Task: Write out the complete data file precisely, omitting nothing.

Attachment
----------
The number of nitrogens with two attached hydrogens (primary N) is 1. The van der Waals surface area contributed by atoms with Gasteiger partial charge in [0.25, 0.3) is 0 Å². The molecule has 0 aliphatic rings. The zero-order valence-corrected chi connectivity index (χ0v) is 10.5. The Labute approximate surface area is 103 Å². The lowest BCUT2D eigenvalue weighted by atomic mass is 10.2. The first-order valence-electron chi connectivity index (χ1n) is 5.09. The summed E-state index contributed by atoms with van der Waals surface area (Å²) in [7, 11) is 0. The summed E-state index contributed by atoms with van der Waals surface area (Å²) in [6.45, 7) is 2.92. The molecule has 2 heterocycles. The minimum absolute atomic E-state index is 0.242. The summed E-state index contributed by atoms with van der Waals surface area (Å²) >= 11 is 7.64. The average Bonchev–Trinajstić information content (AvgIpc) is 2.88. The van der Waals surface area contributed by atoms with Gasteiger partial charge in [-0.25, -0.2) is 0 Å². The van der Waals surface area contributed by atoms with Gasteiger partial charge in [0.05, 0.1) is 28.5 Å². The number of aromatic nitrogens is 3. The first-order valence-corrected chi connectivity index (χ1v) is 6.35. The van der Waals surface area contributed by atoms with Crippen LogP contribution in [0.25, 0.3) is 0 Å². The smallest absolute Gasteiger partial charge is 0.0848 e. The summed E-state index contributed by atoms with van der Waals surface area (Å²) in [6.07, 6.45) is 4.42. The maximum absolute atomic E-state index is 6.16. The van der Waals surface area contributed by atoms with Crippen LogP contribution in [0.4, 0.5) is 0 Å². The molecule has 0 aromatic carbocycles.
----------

The number of nitrogens with two attached hydrogens (primary N) is 1. The van der Waals surface area contributed by atoms with Gasteiger partial charge in [0.25, 0.3) is 0 Å². The molecule has 0 aliphatic rings. The zero-order valence-corrected chi connectivity index (χ0v) is 10.5. The Labute approximate surface area is 103 Å². The lowest BCUT2D eigenvalue weighted by atomic mass is 10.2. The first-order valence-electron chi connectivity index (χ1n) is 5.09. The summed E-state index contributed by atoms with van der Waals surface area (Å²) in [7, 11) is 0. The summed E-state index contributed by atoms with van der Waals surface area (Å²) in [6.45, 7) is 2.92. The molecule has 2 heterocycles. The minimum absolute atomic E-state index is 0.242. The summed E-state index contributed by atoms with van der Waals surface area (Å²) >= 11 is 7.64. The average Bonchev–Trinajstić information content (AvgIpc) is 2.88. The van der Waals surface area contributed by atoms with Gasteiger partial charge in [-0.25, -0.2) is 0 Å². The van der Waals surface area contributed by atoms with Gasteiger partial charge in [0.05, 0.1) is 28.5 Å². The number of aromatic nitrogens is 3. The first-order valence-corrected chi connectivity index (χ1v) is 6.35. The van der Waals surface area contributed by atoms with Crippen LogP contribution in [0.25, 0.3) is 0 Å². The smallest absolute Gasteiger partial charge is 0.0848 e. The summed E-state index contributed by atoms with van der Waals surface area (Å²) in [6.07, 6.45) is 4.42. The maximum absolute atomic E-state index is 6.16. The van der Waals surface area contributed by atoms with Crippen LogP contribution in [0.4, 0.5) is 0 Å². The molecule has 0 aromatic carbocycles.